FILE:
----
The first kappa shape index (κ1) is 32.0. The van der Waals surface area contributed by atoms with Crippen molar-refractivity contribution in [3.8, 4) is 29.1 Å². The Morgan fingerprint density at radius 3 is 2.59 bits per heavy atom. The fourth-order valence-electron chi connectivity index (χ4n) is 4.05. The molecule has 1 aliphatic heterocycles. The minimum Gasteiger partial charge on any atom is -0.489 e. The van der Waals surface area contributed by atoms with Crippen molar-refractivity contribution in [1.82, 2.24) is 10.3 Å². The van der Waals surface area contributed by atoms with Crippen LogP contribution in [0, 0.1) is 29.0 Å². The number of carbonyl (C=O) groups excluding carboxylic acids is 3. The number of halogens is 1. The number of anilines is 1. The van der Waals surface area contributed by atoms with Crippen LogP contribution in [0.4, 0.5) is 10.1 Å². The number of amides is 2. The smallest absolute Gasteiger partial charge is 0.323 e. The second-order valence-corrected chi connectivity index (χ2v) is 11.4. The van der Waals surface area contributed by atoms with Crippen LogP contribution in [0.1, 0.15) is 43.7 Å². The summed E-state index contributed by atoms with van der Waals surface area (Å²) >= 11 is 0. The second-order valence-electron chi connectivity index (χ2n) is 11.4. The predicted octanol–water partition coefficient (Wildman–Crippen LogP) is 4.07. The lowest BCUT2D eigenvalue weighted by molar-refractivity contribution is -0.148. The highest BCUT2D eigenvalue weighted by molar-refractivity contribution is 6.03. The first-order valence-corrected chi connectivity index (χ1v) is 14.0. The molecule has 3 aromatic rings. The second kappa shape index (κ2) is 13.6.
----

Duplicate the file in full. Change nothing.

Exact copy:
The first kappa shape index (κ1) is 32.0. The van der Waals surface area contributed by atoms with Crippen molar-refractivity contribution in [3.8, 4) is 29.1 Å². The Morgan fingerprint density at radius 3 is 2.59 bits per heavy atom. The fourth-order valence-electron chi connectivity index (χ4n) is 4.05. The molecule has 1 aliphatic heterocycles. The minimum Gasteiger partial charge on any atom is -0.489 e. The van der Waals surface area contributed by atoms with Crippen molar-refractivity contribution in [1.82, 2.24) is 10.3 Å². The van der Waals surface area contributed by atoms with Crippen LogP contribution in [0, 0.1) is 29.0 Å². The number of carbonyl (C=O) groups excluding carboxylic acids is 3. The number of halogens is 1. The number of anilines is 1. The van der Waals surface area contributed by atoms with Crippen LogP contribution in [0.4, 0.5) is 10.1 Å². The number of amides is 2. The smallest absolute Gasteiger partial charge is 0.323 e. The second-order valence-corrected chi connectivity index (χ2v) is 11.4. The van der Waals surface area contributed by atoms with Crippen LogP contribution in [0.1, 0.15) is 43.7 Å². The summed E-state index contributed by atoms with van der Waals surface area (Å²) >= 11 is 0. The second-order valence-electron chi connectivity index (χ2n) is 11.4. The predicted octanol–water partition coefficient (Wildman–Crippen LogP) is 4.07. The lowest BCUT2D eigenvalue weighted by molar-refractivity contribution is -0.148. The highest BCUT2D eigenvalue weighted by molar-refractivity contribution is 6.03. The first-order valence-corrected chi connectivity index (χ1v) is 14.0. The molecule has 3 aromatic rings. The second kappa shape index (κ2) is 13.6.